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CALIFORNIA | LOCAL
July 2, 1990
One lesson to be learned from the Rehnquist court's defamation decision--especially for Californians critical of our state Supreme Court under Rose Bird--is that judicial activism is pernicious whether it dresses in liberal or conservative robes. Of course, its effect is far more dangerous when it discourages the exercise of a fundamental constitutional right of every American--in my opinion. JOSEPH KORNOWSKI Santa Clarita
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CALIFORNIA | LOCAL
November 2, 1992 | Compiled by Erik Hamilton and Danica Kirka for The Times
MICHELLE TURLEY, Senior, 16 Our parents pass on (racism) to their children. That's the problem. You can't fix what the parents have already told the kids. But you need to bring education about different backgrounds into the school. There's also not a lot of history from other nations being taught. (Black students) want to learn about Africa. (They) want to be considered that they're not "less" than other people. The civil rights movement only happened recently. They want to be equal.
CALIFORNIA | LOCAL
January 18, 1993 | Erik Hamilton for The Times
HOLLY ASUNCION Freshman, 14, Downey High School As teen-agers, we are easily influenced by our friends and people we see on an elevated level. We are taught constantly, sometimes profoundly. We do not need ethics to be taught as a subject; it is already required in life. We do not need to answer questions 1-5 at the end of each chapter. Ethics are learned individually. As individuals, we have individualized morals. Ethics are taught to us knowingly and unknowingly.
ENTERTAINMENT
August 9, 2009 | CHARLES McNULTY, THEATER CRITIC
In these cash-strapped days, people are lucky to get to see a show once, never mind a second or third time. But with "Spamalot" now playing at the Ahmanson Theatre more than four years after it opened on Broadway and a couple of years after it premiered in Las Vegas, there are a number of returning customers, Monty Python addicts chief among them.
OPINION
December 21, 2003 | Stephen Bayley
Dude, who stole my brain? It's a question that needs answering. On both sides of the Atlantic, there is a deadening conformity in matters of opinion. In politics, the ritual responses of right and left are wearily predictable. Academic discourse is numbed by dual constraints of peer-group review in truck with the stifling nostrums of correctitude.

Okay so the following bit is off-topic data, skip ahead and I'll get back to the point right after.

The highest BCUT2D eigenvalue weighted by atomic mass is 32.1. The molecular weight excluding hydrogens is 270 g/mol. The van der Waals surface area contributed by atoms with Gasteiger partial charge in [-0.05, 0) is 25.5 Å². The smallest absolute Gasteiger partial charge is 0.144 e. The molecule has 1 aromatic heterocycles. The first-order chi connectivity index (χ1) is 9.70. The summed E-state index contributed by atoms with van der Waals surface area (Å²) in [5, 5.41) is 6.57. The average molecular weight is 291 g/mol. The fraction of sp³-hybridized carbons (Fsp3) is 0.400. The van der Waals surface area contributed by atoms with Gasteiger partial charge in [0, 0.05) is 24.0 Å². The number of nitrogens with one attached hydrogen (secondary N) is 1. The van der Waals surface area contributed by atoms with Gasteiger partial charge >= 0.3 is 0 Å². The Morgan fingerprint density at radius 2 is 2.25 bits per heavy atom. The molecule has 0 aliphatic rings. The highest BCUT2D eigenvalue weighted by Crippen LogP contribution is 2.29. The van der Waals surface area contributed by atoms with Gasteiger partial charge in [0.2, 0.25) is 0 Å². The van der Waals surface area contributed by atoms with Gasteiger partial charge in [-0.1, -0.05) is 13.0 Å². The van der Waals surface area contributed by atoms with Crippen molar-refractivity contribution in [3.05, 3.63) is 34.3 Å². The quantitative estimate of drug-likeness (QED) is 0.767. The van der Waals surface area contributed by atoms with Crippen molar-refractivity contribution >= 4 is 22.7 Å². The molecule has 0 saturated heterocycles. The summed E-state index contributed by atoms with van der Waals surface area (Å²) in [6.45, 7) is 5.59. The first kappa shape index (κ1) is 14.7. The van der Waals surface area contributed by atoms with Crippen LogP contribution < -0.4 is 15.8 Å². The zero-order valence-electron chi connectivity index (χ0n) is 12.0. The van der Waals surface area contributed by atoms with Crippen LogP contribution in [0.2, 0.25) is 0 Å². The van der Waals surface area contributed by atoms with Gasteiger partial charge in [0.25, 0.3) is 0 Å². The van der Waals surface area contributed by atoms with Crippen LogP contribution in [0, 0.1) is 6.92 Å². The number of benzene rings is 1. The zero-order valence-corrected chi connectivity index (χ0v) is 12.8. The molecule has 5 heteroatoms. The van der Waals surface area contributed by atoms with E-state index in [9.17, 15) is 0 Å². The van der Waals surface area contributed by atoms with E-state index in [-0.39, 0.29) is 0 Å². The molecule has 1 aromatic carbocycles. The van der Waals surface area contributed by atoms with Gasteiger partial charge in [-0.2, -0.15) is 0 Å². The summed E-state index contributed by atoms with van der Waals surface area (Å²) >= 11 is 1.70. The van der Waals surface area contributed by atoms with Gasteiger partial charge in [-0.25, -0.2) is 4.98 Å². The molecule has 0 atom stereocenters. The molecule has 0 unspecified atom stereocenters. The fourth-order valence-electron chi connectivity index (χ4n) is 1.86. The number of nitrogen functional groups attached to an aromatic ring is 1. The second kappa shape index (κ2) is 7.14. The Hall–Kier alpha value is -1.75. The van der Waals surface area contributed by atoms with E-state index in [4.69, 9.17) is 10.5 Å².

OPINION
August 13, 2011
What is news analysis doing on the front page of a newspaper? If you haven't noticed, there's an opinion page for that stuff" That was the question reader Stuart Fink sent us last week after The Times published a front-page news analysis by reporter Peter Nicholas on the debt-ceiling deal's political fallout for President Obama. The paper has published 35 news analysis pieces so far this year, and the question Fink asks often comes up when we do. Reply from Washington bureau chief David Lauter: A newspaper employs many different formats to communicate information and ideas to its readers — news reporting, analysis and commentary being among them.
NEWS
August 29, 2013 | By Michael McGough
AB 154, a bill in the California Legislature that would allow nurse practitioners, midwives and physician's assistants to perform some early abortions, won't be controversial with most supporters of legal abortion. But it severs a connection between abortion rights and the practice of medicine that played an important role in the Supreme Court's Roe vs. Wade decision legalizing abortion. The supposedly indispensable role of the doctor in abortion decisions also has figured in the defense of abortion rights by politicians, including those who say the procedure should be rare -- such as Hillary Rodham Clinton.
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